One of the quirks of Sumerian is that things are often referred to twice, once as substantives and once as affixes to the verb. The following example comes from Gudea Cylinder A (column ii, line 4) courtesy of the ETCSL.
The individual signs were pronounced something like this:
ma2-gur8-ra-na ĝiri3 nam-mi-gub
Those signs are only an approximation of the pronunciation. Sumerian writing had a fairly loose fit to the spoken language. Even though it is an agglutinative language, forms in Sumerian did sometimes change depending on the neighboring sounds. (Again, this should not be so alien to students of Greek or Latin, with forms like Latin rex where two consonants /g/ and /s/ have merged together over a short vowel /i/, or all those assimilated verb forms which are the terror of students of Greek). Combining the signs for individual words and affixes together, we get something like this (most Sumerologists will tell you that other elements were spoken but not written down, or were assimilated with the ones written down, and some would prefer to translate the expression ĝiri3 gub differently than the individual words of which it is made, but I think that this is close enough for a blog post).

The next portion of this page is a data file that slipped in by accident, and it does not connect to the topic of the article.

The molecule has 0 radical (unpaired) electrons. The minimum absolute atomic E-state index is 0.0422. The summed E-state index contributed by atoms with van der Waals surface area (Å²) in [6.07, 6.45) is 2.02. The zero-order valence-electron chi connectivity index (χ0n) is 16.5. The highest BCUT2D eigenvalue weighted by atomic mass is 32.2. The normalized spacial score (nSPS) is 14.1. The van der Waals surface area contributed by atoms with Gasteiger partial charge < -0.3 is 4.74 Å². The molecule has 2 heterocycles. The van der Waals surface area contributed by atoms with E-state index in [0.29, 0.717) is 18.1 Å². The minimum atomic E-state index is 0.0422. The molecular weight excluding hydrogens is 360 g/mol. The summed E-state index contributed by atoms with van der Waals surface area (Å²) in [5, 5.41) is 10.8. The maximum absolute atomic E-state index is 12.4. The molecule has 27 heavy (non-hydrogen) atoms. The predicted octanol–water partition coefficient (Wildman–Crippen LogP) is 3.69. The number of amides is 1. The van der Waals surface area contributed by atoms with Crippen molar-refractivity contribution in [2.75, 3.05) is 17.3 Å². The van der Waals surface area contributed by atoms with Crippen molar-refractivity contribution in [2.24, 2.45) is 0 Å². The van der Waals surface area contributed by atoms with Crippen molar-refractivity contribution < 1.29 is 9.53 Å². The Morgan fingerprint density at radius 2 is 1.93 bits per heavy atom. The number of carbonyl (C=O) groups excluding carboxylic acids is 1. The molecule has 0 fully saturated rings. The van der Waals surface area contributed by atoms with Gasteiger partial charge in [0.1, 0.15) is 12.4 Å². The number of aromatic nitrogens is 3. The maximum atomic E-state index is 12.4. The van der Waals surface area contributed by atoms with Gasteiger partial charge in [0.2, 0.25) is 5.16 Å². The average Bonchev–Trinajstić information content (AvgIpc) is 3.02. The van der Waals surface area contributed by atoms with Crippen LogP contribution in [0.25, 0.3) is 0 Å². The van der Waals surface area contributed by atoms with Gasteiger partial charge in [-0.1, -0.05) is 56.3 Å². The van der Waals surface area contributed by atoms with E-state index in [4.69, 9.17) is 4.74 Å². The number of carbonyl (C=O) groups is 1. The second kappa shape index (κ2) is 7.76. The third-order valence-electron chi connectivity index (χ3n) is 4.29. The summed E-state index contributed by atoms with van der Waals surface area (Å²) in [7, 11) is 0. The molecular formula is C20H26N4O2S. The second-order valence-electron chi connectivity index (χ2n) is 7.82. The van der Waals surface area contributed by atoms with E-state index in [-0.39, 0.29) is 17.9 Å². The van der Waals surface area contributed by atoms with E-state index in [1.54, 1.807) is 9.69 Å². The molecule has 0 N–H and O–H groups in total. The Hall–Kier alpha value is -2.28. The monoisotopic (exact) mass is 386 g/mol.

magur–ani–a ngiri na–mu–ni–gub
And a literal translation would be: “He really set his foot on it, on his barge.” (Put your mouse over words in the second version to see the meaning of individual elements).
This sort of thing is not completely unfamiliar. In Latin Caesar venit, iste venit, and venit are all natural ways of saying “that guy over there came.” Latin verbs indicate the person and number of their subject with inflection, and whether to indicate the subject with a separate word was a matter of style and emphasis. But Gudea and his scribes were fairly consistent in marking objects twice, once as a separate word and once as a prefix to the verb.